Wait a Second, We Are the 99.9999%

Months since Occupy Wall Street stopped preoccupying Main Street, income concentration at the top continues to feature prominently in the news and politics. The extent to which the incomes of the super-rich dwarf those of the rest of us in “the 99 percent” is difficult to convey. Even the striking statistics on the share of income received by the top fail to provide a useful visualization of what inequality looks like in contemporary America.

Imagine that income corresponds to altitude and that we put the top one percent’s poorest household on the top floor of Dubai’s Burj Khalifa-the world’s tallest building. Its occupation of the 160th floor, 1,900 feet up, would correspond with a pre-tax income of $600,000 in 2010.

Question: where would the richest household in the bottom 98 percent-the one at the “98th percentile”-end up? With $350,000, it only would be on the 93rd floor-three-fifths of the way up the building, and 67 floors below the household at the 99th percentile. The household at the 90th percentile would only be on the 35th floor, and the median household-the one right in the middle of the income distribution-would be on Floor 13. In other words, the gap between the median household, which had about $50,000 in 2010, and the 98th percentile is not dramatically greater than the gap between the 98th percentile and the 99th percentile. Maybe Occupiers should have organized around the banner of “the 98 percent.”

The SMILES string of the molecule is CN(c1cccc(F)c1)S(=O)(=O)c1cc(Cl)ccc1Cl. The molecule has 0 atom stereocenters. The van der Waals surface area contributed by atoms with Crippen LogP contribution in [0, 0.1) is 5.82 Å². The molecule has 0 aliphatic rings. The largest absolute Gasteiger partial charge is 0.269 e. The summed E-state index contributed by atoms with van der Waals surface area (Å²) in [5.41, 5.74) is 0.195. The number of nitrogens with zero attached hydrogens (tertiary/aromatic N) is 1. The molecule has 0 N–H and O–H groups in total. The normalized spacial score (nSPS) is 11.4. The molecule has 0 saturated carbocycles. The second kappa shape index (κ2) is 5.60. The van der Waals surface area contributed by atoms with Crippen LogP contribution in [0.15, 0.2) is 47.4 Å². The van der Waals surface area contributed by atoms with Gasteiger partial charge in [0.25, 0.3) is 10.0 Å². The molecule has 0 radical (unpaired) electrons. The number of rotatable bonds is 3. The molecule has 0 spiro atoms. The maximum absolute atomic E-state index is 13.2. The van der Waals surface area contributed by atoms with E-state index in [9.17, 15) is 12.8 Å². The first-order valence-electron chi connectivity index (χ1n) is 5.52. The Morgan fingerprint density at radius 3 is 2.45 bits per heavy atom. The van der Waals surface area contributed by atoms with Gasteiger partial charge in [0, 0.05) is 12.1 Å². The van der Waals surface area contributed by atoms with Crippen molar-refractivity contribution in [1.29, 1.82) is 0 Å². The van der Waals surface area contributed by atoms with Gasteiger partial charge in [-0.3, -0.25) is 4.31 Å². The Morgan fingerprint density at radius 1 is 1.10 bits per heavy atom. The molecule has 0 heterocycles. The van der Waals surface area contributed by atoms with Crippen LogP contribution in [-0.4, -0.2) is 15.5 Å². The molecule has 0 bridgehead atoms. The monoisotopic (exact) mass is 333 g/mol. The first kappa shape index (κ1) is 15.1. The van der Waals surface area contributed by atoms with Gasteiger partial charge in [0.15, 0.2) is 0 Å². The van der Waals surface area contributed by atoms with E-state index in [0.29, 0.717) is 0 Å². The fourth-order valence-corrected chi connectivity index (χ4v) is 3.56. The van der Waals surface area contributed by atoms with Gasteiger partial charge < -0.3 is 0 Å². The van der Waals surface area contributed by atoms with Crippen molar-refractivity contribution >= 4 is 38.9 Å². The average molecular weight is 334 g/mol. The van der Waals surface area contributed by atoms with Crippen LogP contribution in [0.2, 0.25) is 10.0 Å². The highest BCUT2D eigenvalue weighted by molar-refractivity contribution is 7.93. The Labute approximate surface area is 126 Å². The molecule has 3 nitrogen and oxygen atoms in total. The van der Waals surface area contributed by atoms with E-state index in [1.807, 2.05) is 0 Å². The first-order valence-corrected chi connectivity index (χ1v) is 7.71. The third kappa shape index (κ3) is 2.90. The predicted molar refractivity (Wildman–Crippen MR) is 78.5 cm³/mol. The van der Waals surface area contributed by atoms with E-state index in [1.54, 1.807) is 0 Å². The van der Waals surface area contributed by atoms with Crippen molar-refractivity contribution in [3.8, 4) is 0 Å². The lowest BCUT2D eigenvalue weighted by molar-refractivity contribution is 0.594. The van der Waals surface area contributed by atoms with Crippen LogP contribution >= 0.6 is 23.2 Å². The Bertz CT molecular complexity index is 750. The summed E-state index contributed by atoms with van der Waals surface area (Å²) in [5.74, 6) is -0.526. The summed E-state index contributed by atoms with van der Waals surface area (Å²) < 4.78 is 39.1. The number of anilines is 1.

But this illustration just hints at the extent of high-end inequality. Let’s start over and put the household at the 99.99th percentile on the top floor. This is the household on the cusp of making the top one percent of the top one percent, which received around $10 million in 2010. Scaling things in this way, the 99th percentile drops from the top floor down to the tenth! We are the 99 percent! Even though the poorest household in the top one percent had 12 times the income of the typical American household, the poorest household in the top one percent of the top one percent had nearly 17 times that household’s income. The entire bottom half of households is now crammed into the first floor.

We’re just getting started though. If we put Mitt Romney’s household on the top floor (2010 income: $22 million) and rescale our income ladder, the 99.99th percentile falls to floor 73-less than halfway up the building! The household at the 99th percentile is now slumming it on the fourth floor. The first floor is bursting with the entire bottom 90 percent.

The richest American in 2010 was Oracle founder and CEO Larry Ellison, who received an astonishing $550 million. If we put him on the top floor, Mitt Romney plummets out of the Burj Khalifa like Tom Cruise in the recent Mission Impossible movie-all the way to the sixth floor! The 99.99th percentile now sits on the third floor and the entire bottom 99 percent-and then some-mill around the lobby. We are the 99.99 percent?